“None of my 18 staff had any idea and when I drove back the next day Elaine had arranged for them to meet me. I opened a box of champagne and said, ‘Right, this is what we’re doing… but there will be no holidays over Christmas or New Year.’ By the time we got to Monte Carlo we had more than 100 people, including weather crews and so on. We had growing pains, as any business would, but we finished second in Monte Carlo with Carlos Sainz, a few seconds behind Piero Liatti, and Armin Schwarz was sixth – so that was a good start.”
And 20 years on, with the team long since rebranded as M-Sport, he’s still running Fords. For much of that time the WRC has been dominated by three drivers – Tommi Mäkinen and the two Sébastiens, Loeb and Ogier – but M-Sport Fords have taken more than 50 outright victories (new recruit Ogier notched up the 51st in Monte Carlo this year) plus back-to-back successes in the championship for manufacturers in 2006-07. During that time Ford has run several of rallying’s all-time greats, including Colin McRae and Carlos Sainz.
“Colin was one of the fastest WRC drivers at the time and we made a big push to get him in 1998, the last year of the Escort,” Wilson says. “We felt he could have been in pole position to do all the Focus testing for 1999, but he had a water-tight contract with Prodrive. There were big expectations when he agreed to join us, which put us under a lot of pressure – although by that stage of my life I was ready for it. We then had water pump problems on the Monte, so Colin was understandably unhappy, but we went from that to winning the Safari, which for a brand-new car was astonishing.
“A lot of people struggle to understand this, but Colin was incredible on the most challenging rallies because he had amazing mechanical sympathy. People never appreciated that because of his flamboyant style. He won all the difficult ones – the Safari, Cyprus, Argentina, Acropolis and so on. OK, we built a strong car, but he had this amazing mechanical sympathy and understanding of what it could take. If I had to pick one driver who knew how to look after a car on a punishing rally, Colin would be right at the top. He didn’t set a single fastest time on the 1999 Safari, but he understood what was required. To win like that when you knew how much effort your rivals have put in, and you hear that Carlos Sainz has said to [then Toyota team boss] Ove Andersson, ‘When is that bloody Focus going to break?’ Carlos couldn’t get his head around that.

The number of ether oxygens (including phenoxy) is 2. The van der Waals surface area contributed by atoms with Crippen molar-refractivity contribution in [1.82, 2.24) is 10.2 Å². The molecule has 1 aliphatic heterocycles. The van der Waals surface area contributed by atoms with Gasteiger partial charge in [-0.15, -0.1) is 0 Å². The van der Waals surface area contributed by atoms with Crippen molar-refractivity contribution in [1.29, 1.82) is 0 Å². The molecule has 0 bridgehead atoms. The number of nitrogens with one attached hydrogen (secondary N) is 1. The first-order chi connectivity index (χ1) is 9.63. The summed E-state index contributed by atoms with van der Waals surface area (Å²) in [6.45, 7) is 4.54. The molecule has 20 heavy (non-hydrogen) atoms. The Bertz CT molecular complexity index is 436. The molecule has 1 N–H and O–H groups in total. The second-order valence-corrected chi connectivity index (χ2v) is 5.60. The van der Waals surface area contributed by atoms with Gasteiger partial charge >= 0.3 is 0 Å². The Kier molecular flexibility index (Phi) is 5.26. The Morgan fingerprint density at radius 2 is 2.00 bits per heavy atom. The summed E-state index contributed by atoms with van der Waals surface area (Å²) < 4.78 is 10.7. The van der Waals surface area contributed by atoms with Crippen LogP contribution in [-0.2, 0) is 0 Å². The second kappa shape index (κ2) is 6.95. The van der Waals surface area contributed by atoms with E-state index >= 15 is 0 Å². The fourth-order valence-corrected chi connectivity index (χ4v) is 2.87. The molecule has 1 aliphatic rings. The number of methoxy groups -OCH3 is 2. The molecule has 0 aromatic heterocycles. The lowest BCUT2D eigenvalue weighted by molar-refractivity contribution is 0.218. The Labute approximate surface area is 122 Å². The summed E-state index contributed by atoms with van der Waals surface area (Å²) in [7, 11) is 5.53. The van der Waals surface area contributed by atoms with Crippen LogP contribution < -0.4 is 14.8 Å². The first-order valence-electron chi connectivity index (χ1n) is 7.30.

“Colin was supremely spectacular on events like Finland or Sanremo. You’d watch and think ‘Bloody hell…’ But those events weren’t likely to inflict damage on the car – that’s when he tended to have accidents, which did…
“Carlos was never as natural a driver as Colin, but you didn’t know that until he was in your team. But his work ethic and commitment were astounding. The thing that impressed me most about Carlos, even though he had other businesses, was that his career always came first. If I rang him up unexpectedly and said, ‘I need you in Sanremo tomorrow morning to test,’ he’d be there. He never questioned stuff like that – and when he got there he’d push everybody. ‘Where’s the water bowser? We need to try this in the wet.’ Once he arrived he was like the boss, a real dynamo. He and I had some battles, because I had my vision of how we should take the car forward and he was a very strong character, but we ended up having this great relationship. Of all the drivers who pop back to see us on rallies, he’s the one who commands greatest respect. You can hear people whispering, ‘Look, Carlos is here’ – he was a big driving force in taking us forward, a huge asset, and because we had Carlos we learned how to handle the demands we’re getting now from somebody like Séb.”
Late last year a lovely video clip did the rounds on social media, showing Wilson giving his staff a pep talk. Just as it appeared to be over, he paused and said, “Oh, just one small thing… Sébastien Ogier will be driving for us next year.” He then punches the air in jubilation – and its clear the recruitment of the four-time world champion meant a lot.